Valeant, a new business model and now, a new name

Valeant, a new business model and now, a new name
The Associated Press

NEW YORK (AP) — Valeant Pharmaceuticals, which fell under withering scrutiny after acquiring the rights to drugs and then drastically raising their prices, is changing its name.

The Canadian company said Tuesday that it will be called Bausch Health Companies Inc. starting in July.

CEO Joseph Papa said in a prepared statement that the name change is “a major step forward” in the company’s transformation.

Valeant Pharmaceuticals International Inc. fell into the crosshairs of Washington a couple years ago after an extended acquisition spree of other companies, followed by triple-digit price hikes on critical heart drugs and other medicines.

Its spate of acquisitions and soaring revenue propelled its stock through the roof, but it ran up a staggering $30 billion in debt — roughly three times its annual revenue.

Former CEO Michael Pearson, who formulated the strategy, was ousted in 2016, months after company shares began to plunge from all-time highs in 2015.

Valeant was one of the companies targeted by lawmakers and consumer rights groups, along with Mylan and Martin Shkreli, a pharmaceutical-industry entrepreneur, who in 2015 raised the price of a drug used to treat AIDS, malaria and cancer patients by more than 5,000 percent.

Mylan acquired rights for EpiPen, the life-saving allergy treatment stocked in schools. The cost rocketed beyond $600, an increase of more than 500 percent from 2007, when Mylan bought rights to the drug.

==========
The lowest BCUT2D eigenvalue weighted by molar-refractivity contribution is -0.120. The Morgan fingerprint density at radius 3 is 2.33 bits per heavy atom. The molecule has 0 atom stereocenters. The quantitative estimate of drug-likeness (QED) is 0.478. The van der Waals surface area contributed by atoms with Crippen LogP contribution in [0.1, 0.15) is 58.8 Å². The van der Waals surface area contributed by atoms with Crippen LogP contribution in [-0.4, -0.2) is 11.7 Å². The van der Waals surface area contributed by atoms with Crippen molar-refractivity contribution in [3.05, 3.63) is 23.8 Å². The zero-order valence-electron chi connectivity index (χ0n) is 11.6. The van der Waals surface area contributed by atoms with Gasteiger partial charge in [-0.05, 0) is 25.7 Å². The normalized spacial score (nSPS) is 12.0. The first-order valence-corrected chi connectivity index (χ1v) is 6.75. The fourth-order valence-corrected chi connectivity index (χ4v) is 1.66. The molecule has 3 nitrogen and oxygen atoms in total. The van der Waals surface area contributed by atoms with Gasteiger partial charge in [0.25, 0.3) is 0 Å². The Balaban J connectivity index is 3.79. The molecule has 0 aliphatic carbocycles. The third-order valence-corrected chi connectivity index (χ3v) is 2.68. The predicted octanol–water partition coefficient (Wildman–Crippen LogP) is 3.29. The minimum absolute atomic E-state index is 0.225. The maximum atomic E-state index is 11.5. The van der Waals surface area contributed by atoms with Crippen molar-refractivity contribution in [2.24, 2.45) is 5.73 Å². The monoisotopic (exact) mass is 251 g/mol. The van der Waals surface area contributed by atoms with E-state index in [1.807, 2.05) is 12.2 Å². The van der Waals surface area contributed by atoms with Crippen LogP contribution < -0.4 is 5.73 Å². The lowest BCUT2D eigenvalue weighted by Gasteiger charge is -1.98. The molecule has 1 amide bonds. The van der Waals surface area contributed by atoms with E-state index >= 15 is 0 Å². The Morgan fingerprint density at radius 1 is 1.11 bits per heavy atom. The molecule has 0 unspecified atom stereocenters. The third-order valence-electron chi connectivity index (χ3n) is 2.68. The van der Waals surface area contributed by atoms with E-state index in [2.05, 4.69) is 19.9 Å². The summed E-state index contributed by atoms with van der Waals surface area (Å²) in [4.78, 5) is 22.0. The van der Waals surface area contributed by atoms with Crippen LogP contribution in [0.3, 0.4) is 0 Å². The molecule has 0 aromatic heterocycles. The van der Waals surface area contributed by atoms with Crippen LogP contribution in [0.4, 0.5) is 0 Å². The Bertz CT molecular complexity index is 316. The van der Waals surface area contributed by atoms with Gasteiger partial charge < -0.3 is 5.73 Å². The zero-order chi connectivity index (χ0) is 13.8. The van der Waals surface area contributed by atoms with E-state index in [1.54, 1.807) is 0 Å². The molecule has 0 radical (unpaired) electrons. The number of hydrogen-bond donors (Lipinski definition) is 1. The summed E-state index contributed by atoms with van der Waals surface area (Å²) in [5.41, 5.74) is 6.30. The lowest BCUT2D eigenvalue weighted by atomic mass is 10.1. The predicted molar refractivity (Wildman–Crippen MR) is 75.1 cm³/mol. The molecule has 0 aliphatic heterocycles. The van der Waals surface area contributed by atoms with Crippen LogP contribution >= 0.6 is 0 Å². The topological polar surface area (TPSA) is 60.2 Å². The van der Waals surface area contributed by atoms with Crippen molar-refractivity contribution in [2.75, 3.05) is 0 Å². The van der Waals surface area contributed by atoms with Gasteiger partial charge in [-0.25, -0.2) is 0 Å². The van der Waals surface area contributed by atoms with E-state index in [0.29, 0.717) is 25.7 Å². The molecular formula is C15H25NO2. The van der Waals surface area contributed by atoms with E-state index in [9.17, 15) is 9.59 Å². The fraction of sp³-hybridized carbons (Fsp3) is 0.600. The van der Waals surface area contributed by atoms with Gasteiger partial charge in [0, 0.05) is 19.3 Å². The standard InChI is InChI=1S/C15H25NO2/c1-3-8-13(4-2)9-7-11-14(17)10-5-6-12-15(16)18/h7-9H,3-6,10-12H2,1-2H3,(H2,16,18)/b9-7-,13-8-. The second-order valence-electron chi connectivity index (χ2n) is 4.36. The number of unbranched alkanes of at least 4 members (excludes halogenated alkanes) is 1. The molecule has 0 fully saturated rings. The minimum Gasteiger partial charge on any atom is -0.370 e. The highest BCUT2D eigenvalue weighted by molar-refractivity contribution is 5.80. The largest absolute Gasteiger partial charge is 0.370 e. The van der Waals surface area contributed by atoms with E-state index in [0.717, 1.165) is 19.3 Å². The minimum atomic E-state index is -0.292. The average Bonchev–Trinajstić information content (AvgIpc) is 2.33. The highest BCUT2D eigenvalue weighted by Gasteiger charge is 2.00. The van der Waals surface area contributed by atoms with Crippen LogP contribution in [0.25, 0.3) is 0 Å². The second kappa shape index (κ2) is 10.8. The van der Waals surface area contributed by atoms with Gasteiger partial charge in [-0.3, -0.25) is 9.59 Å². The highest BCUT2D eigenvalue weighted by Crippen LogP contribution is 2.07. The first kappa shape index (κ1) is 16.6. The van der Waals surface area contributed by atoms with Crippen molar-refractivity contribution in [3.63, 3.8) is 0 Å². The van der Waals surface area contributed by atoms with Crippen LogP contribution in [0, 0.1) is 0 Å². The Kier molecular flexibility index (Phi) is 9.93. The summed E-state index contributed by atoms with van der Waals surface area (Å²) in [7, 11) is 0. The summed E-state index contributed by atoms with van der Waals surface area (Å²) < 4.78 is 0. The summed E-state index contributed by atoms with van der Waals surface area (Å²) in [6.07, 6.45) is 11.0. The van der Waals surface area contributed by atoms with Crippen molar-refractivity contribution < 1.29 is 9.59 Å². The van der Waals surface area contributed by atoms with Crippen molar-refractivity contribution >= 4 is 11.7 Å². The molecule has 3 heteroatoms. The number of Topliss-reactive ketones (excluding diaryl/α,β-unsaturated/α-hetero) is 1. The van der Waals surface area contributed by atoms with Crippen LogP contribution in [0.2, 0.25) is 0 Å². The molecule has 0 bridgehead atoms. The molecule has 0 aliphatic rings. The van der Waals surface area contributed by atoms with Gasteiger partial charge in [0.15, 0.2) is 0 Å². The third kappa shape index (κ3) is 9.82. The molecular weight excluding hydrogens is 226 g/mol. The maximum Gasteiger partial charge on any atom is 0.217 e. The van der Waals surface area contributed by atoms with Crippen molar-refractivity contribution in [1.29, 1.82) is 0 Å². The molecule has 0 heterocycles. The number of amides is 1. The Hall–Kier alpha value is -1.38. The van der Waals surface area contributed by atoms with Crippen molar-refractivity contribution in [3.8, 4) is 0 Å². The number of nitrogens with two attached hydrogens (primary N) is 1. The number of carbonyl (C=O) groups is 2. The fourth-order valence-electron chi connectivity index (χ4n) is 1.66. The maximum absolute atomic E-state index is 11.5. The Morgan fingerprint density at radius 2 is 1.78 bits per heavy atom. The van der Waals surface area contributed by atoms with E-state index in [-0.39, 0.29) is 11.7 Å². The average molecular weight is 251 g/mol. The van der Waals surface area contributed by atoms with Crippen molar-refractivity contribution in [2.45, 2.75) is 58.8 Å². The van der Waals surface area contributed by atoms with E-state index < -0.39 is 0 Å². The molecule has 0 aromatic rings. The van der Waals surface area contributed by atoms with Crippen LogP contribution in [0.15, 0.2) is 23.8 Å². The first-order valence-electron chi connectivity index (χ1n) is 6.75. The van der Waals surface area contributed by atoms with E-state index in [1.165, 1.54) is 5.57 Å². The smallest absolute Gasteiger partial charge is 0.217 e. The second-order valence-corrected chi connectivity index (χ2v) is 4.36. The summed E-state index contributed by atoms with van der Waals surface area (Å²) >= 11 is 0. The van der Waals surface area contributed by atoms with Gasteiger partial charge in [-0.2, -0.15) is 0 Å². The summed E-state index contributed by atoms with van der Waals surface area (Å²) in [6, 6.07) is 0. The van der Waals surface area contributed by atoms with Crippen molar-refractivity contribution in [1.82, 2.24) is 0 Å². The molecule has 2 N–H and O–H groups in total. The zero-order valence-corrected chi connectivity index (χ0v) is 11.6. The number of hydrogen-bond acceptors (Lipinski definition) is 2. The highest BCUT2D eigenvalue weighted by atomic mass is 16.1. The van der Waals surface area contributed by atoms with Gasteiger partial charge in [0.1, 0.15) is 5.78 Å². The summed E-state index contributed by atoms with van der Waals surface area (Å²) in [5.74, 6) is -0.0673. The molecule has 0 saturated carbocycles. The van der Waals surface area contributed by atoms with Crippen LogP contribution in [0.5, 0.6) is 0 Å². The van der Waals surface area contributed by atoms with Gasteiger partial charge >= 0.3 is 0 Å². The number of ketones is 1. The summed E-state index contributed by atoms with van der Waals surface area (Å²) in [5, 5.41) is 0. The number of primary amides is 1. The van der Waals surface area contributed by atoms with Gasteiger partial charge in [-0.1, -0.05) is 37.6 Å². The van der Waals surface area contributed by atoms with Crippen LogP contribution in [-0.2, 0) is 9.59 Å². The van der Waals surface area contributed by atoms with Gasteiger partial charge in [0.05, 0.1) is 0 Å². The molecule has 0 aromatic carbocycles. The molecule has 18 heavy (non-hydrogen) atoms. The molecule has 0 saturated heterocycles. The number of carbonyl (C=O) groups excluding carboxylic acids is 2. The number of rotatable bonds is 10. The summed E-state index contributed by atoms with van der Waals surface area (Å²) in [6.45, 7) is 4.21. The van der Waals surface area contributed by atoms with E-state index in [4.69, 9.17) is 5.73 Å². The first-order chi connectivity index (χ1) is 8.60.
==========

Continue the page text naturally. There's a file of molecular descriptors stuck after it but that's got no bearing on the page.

Under Papa, Valeant has focused on paring debt and selling parts of its business to streamline operations. The company’s new identity comes from one of Valeant’s acquisitions: the eye care products maker Bausch and Lomb.

Papa said the new name embodies a “dedication to patient health.”

While the corporate name will change, Valeant said its companies that have established brands will continue to use their existing names.

Valeant Pharmaceuticals International Inc., based in Laval, Quebec, also raised its 2018 forecast Tuesday and reported first-quarter earnings and revenue that beat Wall Street expectations. Company shares jumped 14 percent at the opening bell.

The stock has fallen 13 percent since the start of the year but is up 80 percent over the past 12 months.

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